Consumer spending in Texas and around the country was subdued in August according to a report released recently by the U.S. Federal Reserve. Total consumer debt in the United States increased by $17.7 billion in July according to the central bank, but only $13.1 billion was added to the nation's debt total in August. However, a closer scrutiny of the figures reveals a potentially worrying increase in credit spending and a sharp decline in student and automobile loans.
Texas consumers who are struggling with debt may already be aware of the protections conveyed by bankruptcy. Those who are considering filing a bankruptcy petition should take into account at least three considerations as they make their decisions. First, it's important to be aware of the different types of bankruptcy available. Second, individuals should know about the cost of filing and other costs associated with the process. Finally, knowledge of the limitations of bankruptcy protection is important.
Texas residents may be interested in an important change Equifax made to its credit reporting policies. The change may impact thousands of customer's credit scores if they have filed for Chapter 13 bankruptcy.
Applying for Chapter 13 bankruptcy in Texas will impact an individual's credit report and may present challenges when it comes to renting or purchasing a home. In most cases, though, it will still be possible to find a place to live in a desirable area even as an individual's debts are restructured and paid down. Depending on the specifics of the situation, a person may be able to purchase a new home after filing for Chapter 13 protection.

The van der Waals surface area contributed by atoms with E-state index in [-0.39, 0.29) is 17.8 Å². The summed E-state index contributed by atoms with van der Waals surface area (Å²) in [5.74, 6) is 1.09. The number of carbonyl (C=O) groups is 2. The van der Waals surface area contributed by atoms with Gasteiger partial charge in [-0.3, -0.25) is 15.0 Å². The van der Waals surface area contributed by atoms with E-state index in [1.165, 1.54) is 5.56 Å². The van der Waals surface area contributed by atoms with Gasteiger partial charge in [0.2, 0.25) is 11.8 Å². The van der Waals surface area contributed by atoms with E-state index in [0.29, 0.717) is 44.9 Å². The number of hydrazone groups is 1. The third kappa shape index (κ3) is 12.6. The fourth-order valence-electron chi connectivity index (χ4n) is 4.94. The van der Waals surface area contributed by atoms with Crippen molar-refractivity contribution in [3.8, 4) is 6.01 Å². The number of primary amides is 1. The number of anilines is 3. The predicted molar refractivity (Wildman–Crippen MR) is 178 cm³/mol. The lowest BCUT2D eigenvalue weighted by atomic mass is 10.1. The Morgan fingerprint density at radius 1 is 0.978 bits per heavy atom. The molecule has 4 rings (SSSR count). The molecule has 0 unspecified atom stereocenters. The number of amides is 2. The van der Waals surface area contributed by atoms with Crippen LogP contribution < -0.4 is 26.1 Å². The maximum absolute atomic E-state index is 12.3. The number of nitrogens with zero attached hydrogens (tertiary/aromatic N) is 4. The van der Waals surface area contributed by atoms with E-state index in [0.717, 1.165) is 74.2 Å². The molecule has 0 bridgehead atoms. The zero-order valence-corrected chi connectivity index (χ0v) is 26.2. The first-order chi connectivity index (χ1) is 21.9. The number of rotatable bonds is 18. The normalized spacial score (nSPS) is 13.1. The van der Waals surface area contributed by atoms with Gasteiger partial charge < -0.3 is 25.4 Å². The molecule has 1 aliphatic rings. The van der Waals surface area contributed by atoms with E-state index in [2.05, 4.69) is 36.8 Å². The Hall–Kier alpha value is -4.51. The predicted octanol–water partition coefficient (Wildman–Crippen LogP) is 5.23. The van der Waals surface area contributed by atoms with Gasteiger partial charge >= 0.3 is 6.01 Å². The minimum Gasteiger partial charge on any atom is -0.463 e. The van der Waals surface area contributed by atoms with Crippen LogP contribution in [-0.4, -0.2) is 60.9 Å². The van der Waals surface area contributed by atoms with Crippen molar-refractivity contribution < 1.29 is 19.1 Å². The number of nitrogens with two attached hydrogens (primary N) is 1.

Unpaid medical bills confront many people in Texas. According to the Consumer Financial Protection Bureau, 43 million credit reports contain medical collections. Although the credit bureaus Equifax, Experian and TransUnion will alter how they report medical debts as part of two settlements with state attorneys general, consumer advocates expect little relief for consumers.
Some people in Texas may not realize that there are consequences to choosing debt settlement over bankruptcy. For example, they might not know there will be tax to pay on the forgiven debt. They might also think they will lose all their possessions in a bankruptcy, but laws protect against this. Furthermore, debt settlement still has a significant negative effect on a person's credit score.
When a Texas resident files for bankruptcy, it can be a scary and uncertain time. How a bankruptcy affects a person's life and assets depends heavily on the type of bankruptcy they file. While there are many questions a person should ask before choosing a bankruptcy type, one important question is what happens to investments.
Consumers in Texas will soon find it easier to file lawsuits against banks or credit card companies as part of large, class legal actions. The Consumer Financial Protection Bureau issued a new rule on July 10 that stops these consumer finance corporations from using arbitration clauses to prevent such lawsuits.
A bankruptcy court has ruled that secured creditors must file proofs of claim on time if they choose to file them. The specifics of the ruling may be enlightening to Texas residents who have filed for Chapter 13 bankruptcy protection. Chapter 13 gives individuals who have a regular source income the opportunity to restructure and relieve debt without requiring them to give up their property. Debtors must provide the court with a plan to repay debts using future income.
Texas consumers are likely to see monthly debt service payments increase following an interest rate hike by the Federal Reserve. Homeowners, home equity borrowers and individuals who use credit cards will pay more for their revolving loans as a consequence of the quarter-percentage point increase of the short-term key rate.